Gov. Pat Quinn, D-Illinois, has been raising staff members’ salaries, while cutting back spending costs, the Associated Press reports. -SMD
July 7, 2010
By JOHN O’CONNOR
SPRINGFIELD, Ill. — Illinois Gov. Pat Quinn has handed out raises — some of more than 20 percent — to his staff while proclaiming a message of “shared sacrifice” and planning spending cuts of $1.4 billion because the state is awash in debt.
The Democrat has given 43 salary increases averaging 11.4 percent to 35 staffers in the past 15 months, according to an Associated Press analysis of records obtained under the Freedom of Information Act.
They include a $24,000-a-year bump for the man promoted to shepherd the state through the fiscal storm. Budget Director David Vaught got a 20 percent raise to bring his pay to $144,000 in October when he moved to his new position from Quinn’s staff, where he was a senior adviser.
Quinn said Tuesday the raises did not prevent him from making deep spending cuts in his office.
“Overall, the amount of money spent by taxpayers on the governor’s office is significantly lower today than it was when I took office,” he said at a Chicago news conference planned for him to sign legislation to speed up the processing of evidence in rape cases.
Quinn said he’d cut spending in the office by 25 percent since he took over 17 months ago. But staff members said spending was down 10 percent in the budget year that just ended, with plans for another 25 percent reduction this year.
Lawmakers, whom Quinn has asked to raise income taxes and borrow billions to meet its obligations for employee pensions reacted with skepticism and anger.
“It’s insulting,” said Rep. Jack Franks, a Woodstock Democrat who voted “no” on Quinn’s proposal to borrow $3.7 billion for the pension payment that the House OK’d but Senate has not.
“It shows how out of touch he is with the real world, where businesses are freezing salaries and in some cases laying people off,” Franks said.
Half of the raises are the result of promotion or a change in job title with an added workload, Quinn spokeswoman Marlena Jentz said.
But others were reported as “salary adjustments,” such as a 10.4 percent bump in January for deputy budget director Gladyse Taylor, to $110,000, and a 7 percent jump in May 2009 to bring associate budget director Malcolm Weems’ pay to $92,000.
They were based on “re-evaluated work output, additional duties and overall performance,” Jentz said.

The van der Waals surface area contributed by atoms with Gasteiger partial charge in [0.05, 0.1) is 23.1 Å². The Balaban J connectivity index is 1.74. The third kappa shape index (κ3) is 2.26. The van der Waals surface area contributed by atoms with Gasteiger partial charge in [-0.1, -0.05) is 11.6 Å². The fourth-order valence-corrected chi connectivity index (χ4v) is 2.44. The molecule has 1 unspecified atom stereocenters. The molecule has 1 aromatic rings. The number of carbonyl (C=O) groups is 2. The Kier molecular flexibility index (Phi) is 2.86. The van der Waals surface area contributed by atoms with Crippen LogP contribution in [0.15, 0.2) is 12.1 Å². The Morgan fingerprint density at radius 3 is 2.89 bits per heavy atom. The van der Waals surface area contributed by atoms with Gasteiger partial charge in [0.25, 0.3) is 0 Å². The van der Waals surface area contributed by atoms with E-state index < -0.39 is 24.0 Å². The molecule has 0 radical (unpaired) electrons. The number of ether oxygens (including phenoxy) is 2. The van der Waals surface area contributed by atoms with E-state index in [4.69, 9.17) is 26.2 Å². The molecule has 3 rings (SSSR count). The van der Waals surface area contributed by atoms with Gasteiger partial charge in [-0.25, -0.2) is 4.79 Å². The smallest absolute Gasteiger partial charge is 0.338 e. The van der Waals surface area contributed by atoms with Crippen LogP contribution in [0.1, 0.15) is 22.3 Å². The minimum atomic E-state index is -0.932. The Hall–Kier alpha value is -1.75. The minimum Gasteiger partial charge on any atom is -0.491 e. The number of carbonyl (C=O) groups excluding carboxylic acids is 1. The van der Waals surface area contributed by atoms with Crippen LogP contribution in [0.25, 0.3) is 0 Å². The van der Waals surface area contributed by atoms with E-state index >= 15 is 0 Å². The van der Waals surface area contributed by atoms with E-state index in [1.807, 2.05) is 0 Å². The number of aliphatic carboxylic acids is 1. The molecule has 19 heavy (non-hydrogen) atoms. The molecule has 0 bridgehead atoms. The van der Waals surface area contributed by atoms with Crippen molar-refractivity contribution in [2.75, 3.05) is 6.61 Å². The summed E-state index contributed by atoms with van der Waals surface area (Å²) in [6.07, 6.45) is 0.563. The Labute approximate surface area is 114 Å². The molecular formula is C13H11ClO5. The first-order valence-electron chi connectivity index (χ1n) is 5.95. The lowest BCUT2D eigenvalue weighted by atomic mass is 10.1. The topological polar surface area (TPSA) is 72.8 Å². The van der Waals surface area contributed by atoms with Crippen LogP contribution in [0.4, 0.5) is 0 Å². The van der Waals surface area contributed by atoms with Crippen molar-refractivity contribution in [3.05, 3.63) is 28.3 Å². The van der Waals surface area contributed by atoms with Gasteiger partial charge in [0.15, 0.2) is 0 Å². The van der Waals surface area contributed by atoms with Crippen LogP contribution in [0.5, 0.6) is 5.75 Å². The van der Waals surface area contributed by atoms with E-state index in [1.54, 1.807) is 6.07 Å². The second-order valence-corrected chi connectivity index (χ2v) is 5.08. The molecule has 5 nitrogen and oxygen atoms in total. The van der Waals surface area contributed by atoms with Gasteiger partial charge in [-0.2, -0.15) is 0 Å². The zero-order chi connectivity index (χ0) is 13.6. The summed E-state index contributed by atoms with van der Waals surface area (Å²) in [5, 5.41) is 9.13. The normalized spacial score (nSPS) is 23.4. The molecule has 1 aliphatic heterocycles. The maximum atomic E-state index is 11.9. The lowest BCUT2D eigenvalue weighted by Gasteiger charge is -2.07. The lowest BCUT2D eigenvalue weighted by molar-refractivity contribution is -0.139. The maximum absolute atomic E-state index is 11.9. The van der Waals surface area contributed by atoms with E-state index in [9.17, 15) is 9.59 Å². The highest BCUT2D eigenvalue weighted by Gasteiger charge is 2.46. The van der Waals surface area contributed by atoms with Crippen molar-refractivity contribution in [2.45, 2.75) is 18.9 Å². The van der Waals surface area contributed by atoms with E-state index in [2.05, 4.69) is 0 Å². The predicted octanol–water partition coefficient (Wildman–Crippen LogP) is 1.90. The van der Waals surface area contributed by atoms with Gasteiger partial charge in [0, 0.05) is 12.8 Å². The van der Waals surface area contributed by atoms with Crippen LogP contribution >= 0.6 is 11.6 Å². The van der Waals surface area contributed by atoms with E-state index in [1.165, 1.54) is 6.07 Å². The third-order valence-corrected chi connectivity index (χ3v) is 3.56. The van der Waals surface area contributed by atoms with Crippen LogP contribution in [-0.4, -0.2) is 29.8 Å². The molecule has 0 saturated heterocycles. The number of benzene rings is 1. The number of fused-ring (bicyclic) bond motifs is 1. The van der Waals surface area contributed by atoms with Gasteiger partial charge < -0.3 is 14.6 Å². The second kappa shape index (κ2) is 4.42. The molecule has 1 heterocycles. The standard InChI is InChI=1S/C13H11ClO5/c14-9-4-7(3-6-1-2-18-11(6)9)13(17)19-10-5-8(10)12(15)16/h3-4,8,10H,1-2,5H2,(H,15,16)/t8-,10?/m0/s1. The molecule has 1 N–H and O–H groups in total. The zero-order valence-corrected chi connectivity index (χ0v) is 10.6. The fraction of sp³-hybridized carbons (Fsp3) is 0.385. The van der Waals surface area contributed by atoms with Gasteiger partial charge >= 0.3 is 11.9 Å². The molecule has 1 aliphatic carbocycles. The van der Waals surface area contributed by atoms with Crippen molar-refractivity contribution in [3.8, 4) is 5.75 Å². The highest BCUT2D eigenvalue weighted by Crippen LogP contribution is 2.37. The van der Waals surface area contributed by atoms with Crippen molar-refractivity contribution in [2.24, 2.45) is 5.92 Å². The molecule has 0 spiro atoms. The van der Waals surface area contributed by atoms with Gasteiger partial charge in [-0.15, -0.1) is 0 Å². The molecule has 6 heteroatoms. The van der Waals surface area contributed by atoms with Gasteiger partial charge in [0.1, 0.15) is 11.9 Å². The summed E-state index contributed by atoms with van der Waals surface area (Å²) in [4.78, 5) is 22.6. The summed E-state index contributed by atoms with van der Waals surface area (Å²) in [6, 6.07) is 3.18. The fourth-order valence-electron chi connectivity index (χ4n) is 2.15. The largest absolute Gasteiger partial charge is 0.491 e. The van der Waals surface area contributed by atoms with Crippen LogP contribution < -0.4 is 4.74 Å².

Weems now makes $110,000 after he was promoted in January to deputy director and chief of staff with a 19 percent raise.
Sen. Bill Brady, R-Bloomington, Quinn’s opponent in the fall election, said the raises show Quinn “is incapable of solving our fiscal crisis.”
“While working families are tightening their belts and doing more with less, Pat Quinn is doling out massive pay raises to his own staff — and we’re paying for them,” Brady said in a statement.
The budget Quinn signed last week for the fiscal year that began July 1 would borrow money and delay bill payments, along with cutting about $1.4 billion in spending. Quinn may have to come up with another $3.7 billion for pensions if legislators continue to deny him permission to borrow the money.
Sen. Michael Noland, an Elgin Democrat who opposes the pension borrowing plan despite heavy lobbying, said there might be circumstances where a raise is warranted for someone taking on significant new duties. But he encouraged the governor to follow his own call for shared sacrifice and “hold the line.”
Employees “might be having to accept a little more responsibility, but generally speaking, the state of Illinois is not in a position to be issuing raises at this point,” Noland said.
Along with cuts in the governor’s office, Jentz said the budget office cut spending by 17 percent last year. Quinn’s proposed spending plan had a 10 percent increase in the budget office this year, documents show.
“We have fewer people doing more, and that’s what the public wants,” Quinn said.
The other cuts were a 20 percent reduction in travel costs and 12 required unpaid furlough days per person, according to the governor’s office. Quinn also claimed he’d reduced staff by 10 positions in the governor’s office.
The overall payroll for the governor’s staff and his budget office was slightly lower in May than last July — $123,000 less, or just under 2 percent, according to state payroll records. But other records obtained under the Freedom of Information Act show that dozens of employees reporting to the governor’s office are paid by other agencies under Quinn’s control.
And, payroll records show 124 employees in the governor’s office and budget office in May, compared to 125 in July 2009 and 122 in February 2009, just after Quinn took office.